“The Walking Dead” returned on Sunday from the mid-season break and, in the show’s well-established style, nobody is safe. Alexandria’s wall has been breached and we watched while various citizens were predictably devoured by the walking dead. This might actually be what’s most problematic about the series; despite interesting turns and high-tension moments, the show’s rhythms and repetitions are overwhelmingly obvious. Previous seasons have routinely established a pattern in which the core characters appear to find long-term safety, only to be pushed out by larger and larger herds of walkers or competing survivor groups. The countryside of Atlanta, Hershel’s Farm, the State Penitentiary, Terminus, and Alexandria have all fallen in a predictable series of missteps and misfortune. Corrupt and despotic leaders have also become a common element, from The Governor to the cannibals of Terminus to the still-mysterious (but soon-to-be-revealed) Negan.

If “The Walking Dead” has common themes of corruption, perennially unsafe shelters, and the promise of “unkillable” characters being killed, then the shocking moments become less shocking. We still care, but we see the writing on the wall. We oscillate between moments of sadness and moments of relief, but with less and less impact. In an attempt to ratchet-up the stress, the show has begun playing unfairly to our emotions. The incident with Glenn and the dumpster is our best example. It was a relief to see the show’s most loved character pull through, but it was an unnecessarily manipulative cheap shot. The story should be able to achieve these levels of emotional impact by itself, not through slights of hand.

The show still has tremendous momentum and consistently delivers strong performances, but that doesn’t mean we don’t need something to change in order to disrupt these increasingly played-out patterns. This may have already begun to happen, of course, as we consider how the early episodes of season six began to fragment the timeline. The architecture of the narrative has changed dramatically as the story has been compressed, telescoped, and as the moments of decisive action have begun to occur with greater frequency. Where in the beginning a season would take place over several weeks or months, the whole of season six has (at least thus far) taken place over only a couple of days. We also have one unique 90 minute episode that looks backwards in time, showing us how Morgan transformed after a chance encounter with a kind loner. It is truly a magnificent episode that could just as easily have been a stand-alone film.

The best “zombie” features actually focus little on the zombies themselves. Rather, the best zombie stories are preoccupied with exploring humanity. “The Walking Dead” is no different. Most of the story is about a group of people struggling to reason and fight their way through an extraordinary situation. This is a survival story, in which disparate personalities collide, pecking orders are established, and drama unfolds. Everybody in the zombie apocalypse wants the same thing: to live to see another day. But everybody has their own idea how to accomplish that goal. Others have the opportunity to seize control, become leaders, ascend the dictator’s throne, or become sacrificial and selfless. That’s what is so darn good about “The Walking Dead.” We all watch these characters, study their struggle, and we all have an idea of what it is we would do if placed in that situation.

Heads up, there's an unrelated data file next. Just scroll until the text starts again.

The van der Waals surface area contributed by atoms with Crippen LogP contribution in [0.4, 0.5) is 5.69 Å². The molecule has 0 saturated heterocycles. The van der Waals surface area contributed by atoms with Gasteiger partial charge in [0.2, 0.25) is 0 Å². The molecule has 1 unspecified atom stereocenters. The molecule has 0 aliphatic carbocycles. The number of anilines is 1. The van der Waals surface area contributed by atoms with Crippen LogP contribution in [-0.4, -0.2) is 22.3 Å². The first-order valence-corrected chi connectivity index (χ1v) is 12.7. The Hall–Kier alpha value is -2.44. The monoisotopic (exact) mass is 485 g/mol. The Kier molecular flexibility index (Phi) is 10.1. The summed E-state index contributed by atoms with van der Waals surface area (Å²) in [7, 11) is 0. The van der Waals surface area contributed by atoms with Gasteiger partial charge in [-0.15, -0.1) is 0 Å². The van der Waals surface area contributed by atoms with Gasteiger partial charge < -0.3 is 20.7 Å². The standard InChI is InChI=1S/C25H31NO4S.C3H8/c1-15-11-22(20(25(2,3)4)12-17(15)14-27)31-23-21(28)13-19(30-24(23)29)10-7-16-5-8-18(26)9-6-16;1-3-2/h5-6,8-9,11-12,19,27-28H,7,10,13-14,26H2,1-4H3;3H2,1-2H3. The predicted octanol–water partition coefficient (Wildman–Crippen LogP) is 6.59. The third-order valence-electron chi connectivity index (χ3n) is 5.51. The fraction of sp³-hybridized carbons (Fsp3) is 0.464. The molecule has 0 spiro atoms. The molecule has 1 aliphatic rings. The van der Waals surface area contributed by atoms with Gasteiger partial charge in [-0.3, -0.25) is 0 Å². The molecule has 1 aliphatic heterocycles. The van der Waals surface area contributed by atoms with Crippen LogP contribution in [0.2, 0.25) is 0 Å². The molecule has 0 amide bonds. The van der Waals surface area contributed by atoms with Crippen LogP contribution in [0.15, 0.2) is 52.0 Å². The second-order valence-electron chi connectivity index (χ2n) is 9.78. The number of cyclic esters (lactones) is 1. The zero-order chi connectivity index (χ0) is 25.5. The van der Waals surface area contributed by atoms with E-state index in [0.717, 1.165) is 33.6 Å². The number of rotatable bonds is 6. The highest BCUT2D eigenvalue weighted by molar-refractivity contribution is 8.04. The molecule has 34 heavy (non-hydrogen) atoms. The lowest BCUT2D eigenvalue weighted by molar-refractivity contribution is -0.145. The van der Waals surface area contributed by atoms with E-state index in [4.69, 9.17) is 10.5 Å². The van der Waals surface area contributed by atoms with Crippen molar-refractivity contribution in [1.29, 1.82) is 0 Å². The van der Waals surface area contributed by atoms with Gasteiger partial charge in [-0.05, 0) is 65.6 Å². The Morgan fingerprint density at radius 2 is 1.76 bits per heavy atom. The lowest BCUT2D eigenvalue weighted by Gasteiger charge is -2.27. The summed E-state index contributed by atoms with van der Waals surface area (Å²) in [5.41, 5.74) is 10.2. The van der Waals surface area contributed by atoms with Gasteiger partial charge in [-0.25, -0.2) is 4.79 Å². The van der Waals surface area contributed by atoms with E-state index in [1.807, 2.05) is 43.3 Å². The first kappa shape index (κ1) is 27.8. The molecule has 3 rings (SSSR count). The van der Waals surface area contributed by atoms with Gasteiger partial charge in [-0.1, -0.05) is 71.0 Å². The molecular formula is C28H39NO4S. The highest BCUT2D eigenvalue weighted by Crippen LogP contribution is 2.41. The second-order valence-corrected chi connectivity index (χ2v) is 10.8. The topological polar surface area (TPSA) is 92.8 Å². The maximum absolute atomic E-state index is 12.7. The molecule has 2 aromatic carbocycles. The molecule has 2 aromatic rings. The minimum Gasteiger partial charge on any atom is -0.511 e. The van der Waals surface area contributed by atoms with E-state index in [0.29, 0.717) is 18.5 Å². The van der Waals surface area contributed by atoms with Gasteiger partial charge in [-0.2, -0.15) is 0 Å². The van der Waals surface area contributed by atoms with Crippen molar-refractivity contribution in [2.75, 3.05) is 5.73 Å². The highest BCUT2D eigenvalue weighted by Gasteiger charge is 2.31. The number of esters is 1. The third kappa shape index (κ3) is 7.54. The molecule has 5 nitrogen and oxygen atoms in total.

George A. Romero’s original zombie masterpiece, “Night of the Living Dead,” set the stage. It’s a brilliant thought experiment as we watch a half dozen strangers, marooned in a  farmhouse, arguing about the best course of action. Zombies occupy less than five minutes of screen time and most of the violence is implied. The script was written like a brilliant one-act play, and the moral questions are so compelling that we barely realize there’s hardly any action driving the plot forward, just words.

“The Walking Dead” could be a compelling television show even after the last walker collapses in dry-rot and melts back into the earth; the world is still a wasteland, filled with roving bands of survivors, scavengers, and highwaymen. Civilization still has to be rebuilt, infrastructure established, townships reclaimed. If the show can find a way to break out of it’s rinse-repeat cycle, it could be around for a long time to come.

FINE ART PRINTS AVAILABLE HERE
SIGN UP FOR THE LENSEBENDER NEWSLETTER